Hereof fail not, as you will answer your default under the pains and penalties in such cases made and provided.
To Jack B. Burke to serve and return.
Given under my hand, by order of the committee, this 27th day of October in the year of our Lord 1937.
ROBERT M. LA FOLLETTE, Jr., Chairman, Subcommittee of the Committee on Education
and Labor Under Senate Resolution 266. (Endorsement on back:)
November 5, 1937. I made service of the within subpena in person on the within-named person at the offices of the Johnstown Chamber of Commerce, First National Bank Building, Johnstown, Pa., at 4:15 o'clock p. m., on the fifth day of November 1937.
Jack B. BURKE.
ARTICLE I. TITLE AND OBJECTS
SECTION 1. The name of this corporation shall be the Johnstown Chamber of Commerce (Incorporated).
SEC. 2. The objects are: To establish a body of recognized authority to dea' with matters of interest to the businessmen of Johnstown, Pa., and surrounding boroughs and townships, and to the general public; to forward the prosperity of the mercantile, agricultural, and manufacturing community; to promote the general welfare; to procure and spread such information as will advance and elevate commercial dealings, and to extend just methods of business by the establishment and maintenance of a place for business and social meetings.
SEC. 3. The principal office of the Chamber of Commerce shall be located in the city of Johnstown.
ARTICLE II. MEMBERSHIP
SECTION 1. Any person, firm, association, or corporation interested in Johnstown, Pa., or vicinity may become a member of the Chamber of Commerce upos vote of the directors. The name of the applicant shall be presented upon a blank in which he or they agree to conform with the bylaws.
SEC. 2. Any person, firm, association, or corporation eligible to membership may acquire one or more additional memberships by paying the annual dues for additional memberships and shall designate an individual for each such membership. Individuals who have been designated to represent such additional memberships have full voting power.
SEC. 3. A person, firm, association, or corporation holding one or more memberships shall have the right at any time, by giving written notice to the secretary, to change any or all of its representatives.
Sec. 4. Any member may resign from membership in the Chamber of Commerce upon payment of all dues to the end of the then current year. All withdrawals shall be in writing.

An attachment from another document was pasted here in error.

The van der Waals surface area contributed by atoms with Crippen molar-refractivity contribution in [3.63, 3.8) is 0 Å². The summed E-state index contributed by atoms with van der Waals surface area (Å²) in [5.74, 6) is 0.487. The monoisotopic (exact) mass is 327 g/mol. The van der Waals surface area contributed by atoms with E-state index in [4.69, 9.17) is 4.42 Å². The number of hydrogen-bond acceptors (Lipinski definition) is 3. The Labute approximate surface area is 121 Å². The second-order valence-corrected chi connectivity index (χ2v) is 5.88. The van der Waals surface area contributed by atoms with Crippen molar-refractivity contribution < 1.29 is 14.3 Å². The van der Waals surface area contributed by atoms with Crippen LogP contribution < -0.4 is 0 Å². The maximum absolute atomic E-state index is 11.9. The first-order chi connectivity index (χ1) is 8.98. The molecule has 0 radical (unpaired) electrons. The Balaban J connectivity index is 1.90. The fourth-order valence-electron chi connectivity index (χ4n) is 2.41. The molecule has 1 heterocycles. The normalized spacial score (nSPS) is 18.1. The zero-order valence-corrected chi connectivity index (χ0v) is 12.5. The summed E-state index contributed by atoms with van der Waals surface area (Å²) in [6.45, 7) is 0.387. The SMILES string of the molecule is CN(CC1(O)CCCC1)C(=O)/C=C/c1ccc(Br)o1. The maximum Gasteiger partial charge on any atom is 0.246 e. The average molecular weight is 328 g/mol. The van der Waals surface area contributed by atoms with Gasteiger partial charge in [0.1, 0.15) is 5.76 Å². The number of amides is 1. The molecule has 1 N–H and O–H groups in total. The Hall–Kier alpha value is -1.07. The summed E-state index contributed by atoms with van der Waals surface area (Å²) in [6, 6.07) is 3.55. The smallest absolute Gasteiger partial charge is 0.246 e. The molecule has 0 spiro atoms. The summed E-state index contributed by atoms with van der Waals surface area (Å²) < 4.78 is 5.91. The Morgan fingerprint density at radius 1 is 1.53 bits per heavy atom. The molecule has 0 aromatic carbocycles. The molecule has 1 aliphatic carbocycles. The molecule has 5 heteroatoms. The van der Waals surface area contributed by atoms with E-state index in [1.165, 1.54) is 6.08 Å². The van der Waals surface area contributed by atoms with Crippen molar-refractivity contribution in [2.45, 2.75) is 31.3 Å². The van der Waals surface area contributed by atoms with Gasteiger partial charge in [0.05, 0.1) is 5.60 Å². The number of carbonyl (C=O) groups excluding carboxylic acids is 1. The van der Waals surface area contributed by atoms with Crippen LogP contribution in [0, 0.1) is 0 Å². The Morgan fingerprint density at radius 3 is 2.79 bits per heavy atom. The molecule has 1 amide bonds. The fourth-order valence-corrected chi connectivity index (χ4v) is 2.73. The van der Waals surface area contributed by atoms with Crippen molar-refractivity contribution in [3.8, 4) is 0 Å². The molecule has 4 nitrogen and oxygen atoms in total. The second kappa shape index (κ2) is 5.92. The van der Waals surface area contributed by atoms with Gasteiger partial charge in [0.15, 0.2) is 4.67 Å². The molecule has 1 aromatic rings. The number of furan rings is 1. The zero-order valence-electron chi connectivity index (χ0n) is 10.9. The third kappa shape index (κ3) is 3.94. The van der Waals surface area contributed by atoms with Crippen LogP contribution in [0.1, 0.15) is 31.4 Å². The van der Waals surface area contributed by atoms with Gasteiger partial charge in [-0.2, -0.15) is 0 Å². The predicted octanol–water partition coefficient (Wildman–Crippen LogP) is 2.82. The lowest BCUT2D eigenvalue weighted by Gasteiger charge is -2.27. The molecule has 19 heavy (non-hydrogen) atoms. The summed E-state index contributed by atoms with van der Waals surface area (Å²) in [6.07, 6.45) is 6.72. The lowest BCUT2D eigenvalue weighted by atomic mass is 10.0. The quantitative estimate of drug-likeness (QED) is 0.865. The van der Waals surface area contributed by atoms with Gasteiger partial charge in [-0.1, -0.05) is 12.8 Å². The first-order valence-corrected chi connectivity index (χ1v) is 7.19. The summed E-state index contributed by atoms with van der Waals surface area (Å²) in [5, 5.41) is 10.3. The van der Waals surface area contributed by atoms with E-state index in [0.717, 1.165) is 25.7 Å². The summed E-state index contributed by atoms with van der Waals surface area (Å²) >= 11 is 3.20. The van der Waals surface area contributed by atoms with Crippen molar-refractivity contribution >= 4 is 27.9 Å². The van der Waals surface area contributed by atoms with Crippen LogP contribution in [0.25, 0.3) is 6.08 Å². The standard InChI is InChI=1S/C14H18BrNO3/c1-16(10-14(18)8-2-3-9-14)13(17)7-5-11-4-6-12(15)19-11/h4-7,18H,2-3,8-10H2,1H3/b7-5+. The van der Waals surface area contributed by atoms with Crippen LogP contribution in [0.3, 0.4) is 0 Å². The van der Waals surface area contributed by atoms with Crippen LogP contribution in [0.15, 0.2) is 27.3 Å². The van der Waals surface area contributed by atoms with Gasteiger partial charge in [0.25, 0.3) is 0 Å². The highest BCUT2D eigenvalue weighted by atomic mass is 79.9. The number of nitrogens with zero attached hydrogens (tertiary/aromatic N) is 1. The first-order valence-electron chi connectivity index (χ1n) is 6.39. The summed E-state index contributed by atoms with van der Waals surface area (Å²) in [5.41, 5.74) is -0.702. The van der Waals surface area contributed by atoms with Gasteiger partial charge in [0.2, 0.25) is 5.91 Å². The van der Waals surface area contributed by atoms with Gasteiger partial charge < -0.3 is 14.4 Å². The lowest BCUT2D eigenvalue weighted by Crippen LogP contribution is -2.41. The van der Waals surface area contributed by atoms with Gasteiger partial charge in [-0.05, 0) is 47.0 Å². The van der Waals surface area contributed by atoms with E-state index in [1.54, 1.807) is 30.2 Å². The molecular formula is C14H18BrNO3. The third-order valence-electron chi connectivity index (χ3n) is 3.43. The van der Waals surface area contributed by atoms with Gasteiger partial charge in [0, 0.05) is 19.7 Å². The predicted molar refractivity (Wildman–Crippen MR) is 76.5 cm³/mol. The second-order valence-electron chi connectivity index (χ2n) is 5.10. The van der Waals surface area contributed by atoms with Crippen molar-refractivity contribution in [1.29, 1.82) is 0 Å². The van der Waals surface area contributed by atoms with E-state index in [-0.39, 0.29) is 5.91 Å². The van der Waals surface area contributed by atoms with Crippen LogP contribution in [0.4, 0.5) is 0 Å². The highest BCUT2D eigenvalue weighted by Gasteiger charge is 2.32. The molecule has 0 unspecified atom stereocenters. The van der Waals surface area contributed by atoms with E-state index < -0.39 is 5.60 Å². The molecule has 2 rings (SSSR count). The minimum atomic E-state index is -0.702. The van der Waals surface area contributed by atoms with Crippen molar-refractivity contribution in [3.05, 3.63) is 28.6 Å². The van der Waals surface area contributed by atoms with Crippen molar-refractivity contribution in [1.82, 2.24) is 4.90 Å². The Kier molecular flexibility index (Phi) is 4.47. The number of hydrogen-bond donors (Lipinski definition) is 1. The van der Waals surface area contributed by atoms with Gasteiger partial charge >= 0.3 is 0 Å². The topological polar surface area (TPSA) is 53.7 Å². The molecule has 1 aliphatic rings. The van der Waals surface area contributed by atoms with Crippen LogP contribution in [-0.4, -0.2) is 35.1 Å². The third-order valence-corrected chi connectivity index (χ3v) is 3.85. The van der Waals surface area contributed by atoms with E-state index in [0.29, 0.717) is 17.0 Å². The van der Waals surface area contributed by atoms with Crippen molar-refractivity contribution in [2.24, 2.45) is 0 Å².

Sec. 5. Any member whose dues are 3 months in arrears may be dropped automatically from membership.
Sec. 6. Any member may be expelled for cause by resolution passed by tw). thirds of the entire board of directors at any meeting called for this purpose. Such member shall be notified of the intention of the board to consider his expulsion and shall be given the opportunity of a hearing before the board, but shall not be represented by professional counsel. Passage of such resolution shal, without other act on the part of the board of directors, annul such membership.
ARTICLE III. DUES
SECTION 1. The dues for a single membership shall be $25 per annum.
Sec. 2. Dues for all memberships shall be paid quarterly, semiannually or annually in advance.
Sec. 3. The directors shall have the power to rebate the dues of any delinquent members and continue his membership in good standing. The directors may also rebate the dues of any member unable to avail himself of the privileges of the organization by reason of illness, absence from the city, or any cause, during the period that such cause is existent.
Sec. 4. The fiscal year shall conform with the calendar year.
ARTICLE IV. BOARD OF DIRECTORS SECTION 1. The government of the chamber, the direction of its work and the control of its property shall be vested in the board of directors, consisting of 15 members, one-third of whom shall be elected annually for a term of 3 years. At the first annual election the five candidates of the board of directors receiving the highest number of votes shall be declared elected for 3 years. The five receiving the next highest number of votes shall declared elected for 2 years, and the five receiving the next highest number of votes shall be declared elected for 1 year. After the first annual election, five directors shall be elected each year to serve for 3 years or until their successors have been elected and qualified.